Personally I agree with Christopher Knight of the LA Times.
The four-minute video excerpt at the National Portrait Gallery, part of the large exhibition “Hide/Seek: Difference and Desire in American Portraiture,” includes four brief shots of ants crawling over a small crucifix, which has what appears to be actual blood flowing from the wound in Christ’s side. These images, which last less than 15 seconds, are what some claim to be anti-Christian.
Objectively speaking, an artist bent on making an anti-Christian diatribe would not spend just 15 seconds of a 13-minute video making it. Those images instead serve another function: To rebuke the same self-righteous moralism of those who are attacking the Smithsonian now.
Ants and bugs are an age-old artistic symbol that laments the frailty of human beings and earthly existence. As Ecclesiastes puts it: Vanitas vanitatum omnia vanitas -- “Vanity of vanities; all is vanity.” Ant-covered flora, bodies and animals turn up in everything from still life paintings in the largely Protestant 17th-century Netherlands to the silent Surrealist film, “An Andalusian Dog” (1929) by the Spanish director Luis Bunuel and artist Salvador Dali, a conservative Catholic.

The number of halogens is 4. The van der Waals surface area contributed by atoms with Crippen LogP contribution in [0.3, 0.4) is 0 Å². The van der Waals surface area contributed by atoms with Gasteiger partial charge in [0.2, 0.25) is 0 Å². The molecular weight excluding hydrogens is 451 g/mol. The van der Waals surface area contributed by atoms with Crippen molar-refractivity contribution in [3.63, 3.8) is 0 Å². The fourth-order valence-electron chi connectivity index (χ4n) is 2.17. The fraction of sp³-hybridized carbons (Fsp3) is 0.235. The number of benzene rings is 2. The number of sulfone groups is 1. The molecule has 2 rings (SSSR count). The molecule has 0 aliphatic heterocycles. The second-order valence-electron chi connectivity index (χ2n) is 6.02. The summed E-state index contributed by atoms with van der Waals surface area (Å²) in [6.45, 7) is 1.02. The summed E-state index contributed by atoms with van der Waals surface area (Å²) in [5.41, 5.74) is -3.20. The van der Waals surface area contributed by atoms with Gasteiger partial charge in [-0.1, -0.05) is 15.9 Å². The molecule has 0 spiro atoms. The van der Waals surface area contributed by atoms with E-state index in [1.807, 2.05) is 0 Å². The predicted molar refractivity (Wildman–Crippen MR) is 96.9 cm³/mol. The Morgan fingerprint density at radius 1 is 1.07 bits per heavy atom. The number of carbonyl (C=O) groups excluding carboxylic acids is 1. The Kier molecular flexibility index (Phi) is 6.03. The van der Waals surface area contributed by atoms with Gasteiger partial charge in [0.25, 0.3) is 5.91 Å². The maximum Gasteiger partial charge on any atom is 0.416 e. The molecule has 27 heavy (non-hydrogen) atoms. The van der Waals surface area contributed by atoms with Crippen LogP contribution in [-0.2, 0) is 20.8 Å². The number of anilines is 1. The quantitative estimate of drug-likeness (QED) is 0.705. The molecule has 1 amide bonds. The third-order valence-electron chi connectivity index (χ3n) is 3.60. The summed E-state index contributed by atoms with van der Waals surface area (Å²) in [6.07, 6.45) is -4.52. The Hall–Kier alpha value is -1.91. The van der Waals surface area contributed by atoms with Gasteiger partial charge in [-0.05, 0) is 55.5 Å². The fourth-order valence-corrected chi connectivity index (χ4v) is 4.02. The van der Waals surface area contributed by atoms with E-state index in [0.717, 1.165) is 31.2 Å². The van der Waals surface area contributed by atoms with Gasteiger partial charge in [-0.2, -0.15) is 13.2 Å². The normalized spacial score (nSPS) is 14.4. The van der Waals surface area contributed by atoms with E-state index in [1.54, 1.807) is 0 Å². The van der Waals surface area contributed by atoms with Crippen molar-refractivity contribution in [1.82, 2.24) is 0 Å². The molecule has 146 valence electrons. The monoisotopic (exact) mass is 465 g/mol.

In the Wojnarowicz video, the vanitas theme plays out on a crucifix not as a religious slur, but as a lament for earthly failures among those who should know better at a time of epic tragedy. Small wonder that some who failed then take offense at being reminded of it now.
I am reminded as well of Jesus in Scorcese's Last Temptation of Christ.
When I see an ant, when I look at his shiny black eye, you know what I see? I see the face of God.